FDA is a scientific regulatory agency that regulates one trillion dollars worth of consumer goods each year. This amounts to more than 20 percent of all consumer spending. FDA regulates most food that we eat, all prescription drug and over-the-counter drug products that we take, and all medical devices that we use. For foods, we ensure that products are safe, wholesome, sanitary, and properly labeled. For drugs, we ensure the products are both safe and effective for use; and for medical devices, there is a reasonable assurance of their safety and effectiveness. We also are responsible for ensuring that electronic and radiation-emitting equipment, such as x-ray machines, microwave ovens, and metal detectors, are safe for use. We certify and inspect annually all mammography facilities. We regulate animal feed and most animal drugs. We ensure that cosmetics are labeled honestly and cause no harm. Our regulatory activities include inspection and surveillance of marketed products, standard setting, bioresearch monitoring, and human subject protection. We also conduct research in support of our regulatory programs.
FDA, which employs about 10,000 people, is organized primarily by centers:
- Center for Biologics Evaluation and Research (CBER)
- Center for Devices and Radiological Health (CDRH)
- Center for Drug Evaluation and Research (CDER)
- Center for Food Safety and Applied Nutrition (CFSAN)
- Center for Veterinary Medicine (CVM)
- National Center for Toxicological Research (NCTR)
- Office of the Commissioner (OC)
- Office of Regulatory Affairs (ORA)
- Center for Tobacco Products (CTP)
Our Office of the Ombudsman, which is responsible for monitoring complaints regarding information dissemination and our response to those complaints, resides in the Office of the Commissioner.
As described in detail in the paragraphs that follow, we disseminate many different types of information to a wide variety of audiences, including the regulated industry, health care professionals and organizations, consumers, patients, other governmental agencies, and international organizations and agencies. Information dissemination is an important part of our mission to promote and protect the public health. FDA recognizes that public access to high quality information is critical to achieving this mission and public input, in turn, improves the quality of the information we disseminate.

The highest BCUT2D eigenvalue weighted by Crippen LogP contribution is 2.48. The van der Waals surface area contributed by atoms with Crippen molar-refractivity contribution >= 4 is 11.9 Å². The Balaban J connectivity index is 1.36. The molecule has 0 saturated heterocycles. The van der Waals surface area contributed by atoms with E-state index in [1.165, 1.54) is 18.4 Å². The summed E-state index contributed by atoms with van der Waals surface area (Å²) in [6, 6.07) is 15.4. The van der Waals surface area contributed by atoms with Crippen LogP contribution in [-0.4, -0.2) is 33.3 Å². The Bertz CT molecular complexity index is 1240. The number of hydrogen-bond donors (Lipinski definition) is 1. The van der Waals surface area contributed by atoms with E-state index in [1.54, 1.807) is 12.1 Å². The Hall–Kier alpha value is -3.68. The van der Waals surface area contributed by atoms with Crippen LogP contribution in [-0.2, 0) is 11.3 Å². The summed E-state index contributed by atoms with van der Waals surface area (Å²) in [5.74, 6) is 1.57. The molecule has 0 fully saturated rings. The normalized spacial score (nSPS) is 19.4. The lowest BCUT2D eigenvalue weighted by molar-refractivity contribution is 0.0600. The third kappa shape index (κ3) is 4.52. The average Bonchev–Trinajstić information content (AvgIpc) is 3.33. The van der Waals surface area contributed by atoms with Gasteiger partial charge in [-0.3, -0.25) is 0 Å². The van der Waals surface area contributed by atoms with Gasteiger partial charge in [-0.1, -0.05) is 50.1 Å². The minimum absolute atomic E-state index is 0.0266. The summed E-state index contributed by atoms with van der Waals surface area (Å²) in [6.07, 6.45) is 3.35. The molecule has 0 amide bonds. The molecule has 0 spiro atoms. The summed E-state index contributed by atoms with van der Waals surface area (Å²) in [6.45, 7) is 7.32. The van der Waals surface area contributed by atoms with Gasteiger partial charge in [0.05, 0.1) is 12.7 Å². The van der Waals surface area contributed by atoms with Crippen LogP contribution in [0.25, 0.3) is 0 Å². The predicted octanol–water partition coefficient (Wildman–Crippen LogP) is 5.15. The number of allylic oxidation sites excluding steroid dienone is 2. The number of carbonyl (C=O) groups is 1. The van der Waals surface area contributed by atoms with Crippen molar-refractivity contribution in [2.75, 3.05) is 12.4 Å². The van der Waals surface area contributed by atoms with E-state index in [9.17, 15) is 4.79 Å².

Because of the nature of this information, our goal has been and remains to ensure that all the information we disseminate meets the high standards of quality (including objectivity, utility, and integrity) described in the OMB and HHS Guidelines. As discussed in detail in Section V, we have established several policies, standards, and processes to ensure the quality of the information we make available to the public. FDA also will ensure that information collected under the Paperwork Reduction Act of 1995, 44 U.S.C. chapter 35, will be collected, maintained, and used in a manner consistent with the OMB and HHS Guidelines and this guidance document. With the following specific exceptions, the OMB Guidelines apply to most categories of FDA-disseminated information (see discussion in following sections):
- Documents relating to internal FDA procedures
- Internal government correspondence
- Correspondence with individuals that is not normally made public
- Press releases (unless they contain new substantive information not covered by previous information dissemination)
- Archival records
- Distributions intended to be limited to subpoenas or adjudicative documents including findings and determinations made in the course of an administrative proceeding pursuant to 21 CFR Parts 10, 12, 13, 14, 15, 16, 17 and 19.
- Scientific publications that only contain the views of the authors and are not used to support an official agency position
- Responses to requests for information under the Freedom of Information Act (FOIA), the Privacy Act, the Federal Advisory Committee Act, or other similar laws.
In the pages that follow, we describe the types of information we disseminate (Section III), the methods we use to disseminate this information (Section IV), and the quality assurance policies, standards, and processes that have been put in place to ensure the quality of the information we distribute (Section V). Some of the information described below may include information that falls under one of the types of information specifically excluded above. To the extent that information in one of the categories listed below includes information listed in one of the exceptions, the OMB Guidelines do not apply. In Section VI, we discuss the procedures to be used by persons who want to request that information we have disseminated be corrected. Section VII discusses the types of information we have identified to be influential according to the OMB Guidelines and the principles we apply to information that will be disseminated regarding risks to human health, safety, and the environment. The principles that are used have been adapted from the quality principles applied by Congress to risk information pursuant to the Safe Drinking Water Act Amendments of 1996 (42 U.S.C. 300g-1(b)(3)(A) and (B)). Section VIII describes some special circumstances that may apply to certain information dissemination activities.
The pre-dissemination review described in the HHS guidelines only applies to information disseminated on or after October 1, 2002. The administrative mechanism for correction applies to information that the agency disseminates on or after October 1, 2002, regardless of when the agency first disseminated the information.